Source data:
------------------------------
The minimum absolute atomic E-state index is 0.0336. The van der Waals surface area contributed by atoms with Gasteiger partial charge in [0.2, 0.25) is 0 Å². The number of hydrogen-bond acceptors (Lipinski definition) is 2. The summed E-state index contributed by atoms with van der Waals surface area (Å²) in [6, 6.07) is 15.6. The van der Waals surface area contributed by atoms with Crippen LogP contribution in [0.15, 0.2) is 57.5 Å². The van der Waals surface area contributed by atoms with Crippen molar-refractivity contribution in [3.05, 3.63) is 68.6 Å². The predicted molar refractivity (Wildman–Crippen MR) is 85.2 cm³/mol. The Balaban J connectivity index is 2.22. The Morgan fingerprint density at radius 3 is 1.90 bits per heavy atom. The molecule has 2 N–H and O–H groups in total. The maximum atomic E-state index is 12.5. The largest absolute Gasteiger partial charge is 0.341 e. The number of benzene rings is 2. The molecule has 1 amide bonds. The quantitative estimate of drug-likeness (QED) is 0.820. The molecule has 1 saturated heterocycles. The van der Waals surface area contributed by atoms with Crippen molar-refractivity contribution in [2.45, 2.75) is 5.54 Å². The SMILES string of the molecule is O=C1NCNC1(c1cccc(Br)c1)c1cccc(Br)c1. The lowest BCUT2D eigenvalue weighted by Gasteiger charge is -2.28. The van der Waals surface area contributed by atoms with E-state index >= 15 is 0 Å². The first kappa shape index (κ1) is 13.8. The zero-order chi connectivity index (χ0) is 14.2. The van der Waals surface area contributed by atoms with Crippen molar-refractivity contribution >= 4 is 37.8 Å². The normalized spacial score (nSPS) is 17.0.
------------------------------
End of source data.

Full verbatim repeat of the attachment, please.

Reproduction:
The minimum absolute atomic E-state index is 0.0336. The van der Waals surface area contributed by atoms with Gasteiger partial charge in [0.2, 0.25) is 0 Å². The number of hydrogen-bond acceptors (Lipinski definition) is 2. The summed E-state index contributed by atoms with van der Waals surface area (Å²) in [6, 6.07) is 15.6. The van der Waals surface area contributed by atoms with Crippen LogP contribution in [0.15, 0.2) is 57.5 Å². The van der Waals surface area contributed by atoms with Crippen molar-refractivity contribution in [3.05, 3.63) is 68.6 Å². The predicted molar refractivity (Wildman–Crippen MR) is 85.2 cm³/mol. The Balaban J connectivity index is 2.22. The Morgan fingerprint density at radius 3 is 1.90 bits per heavy atom. The molecule has 2 N–H and O–H groups in total. The maximum atomic E-state index is 12.5. The largest absolute Gasteiger partial charge is 0.341 e. The number of benzene rings is 2. The molecule has 1 amide bonds. The quantitative estimate of drug-likeness (QED) is 0.820. The molecule has 1 saturated heterocycles. The van der Waals surface area contributed by atoms with Crippen molar-refractivity contribution in [2.45, 2.75) is 5.54 Å². The SMILES string of the molecule is O=C1NCNC1(c1cccc(Br)c1)c1cccc(Br)c1. The lowest BCUT2D eigenvalue weighted by Gasteiger charge is -2.28. The van der Waals surface area contributed by atoms with E-state index >= 15 is 0 Å². The first kappa shape index (κ1) is 13.8. The zero-order chi connectivity index (χ0) is 14.2. The van der Waals surface area contributed by atoms with Crippen molar-refractivity contribution >= 4 is 37.8 Å². The normalized spacial score (nSPS) is 17.0.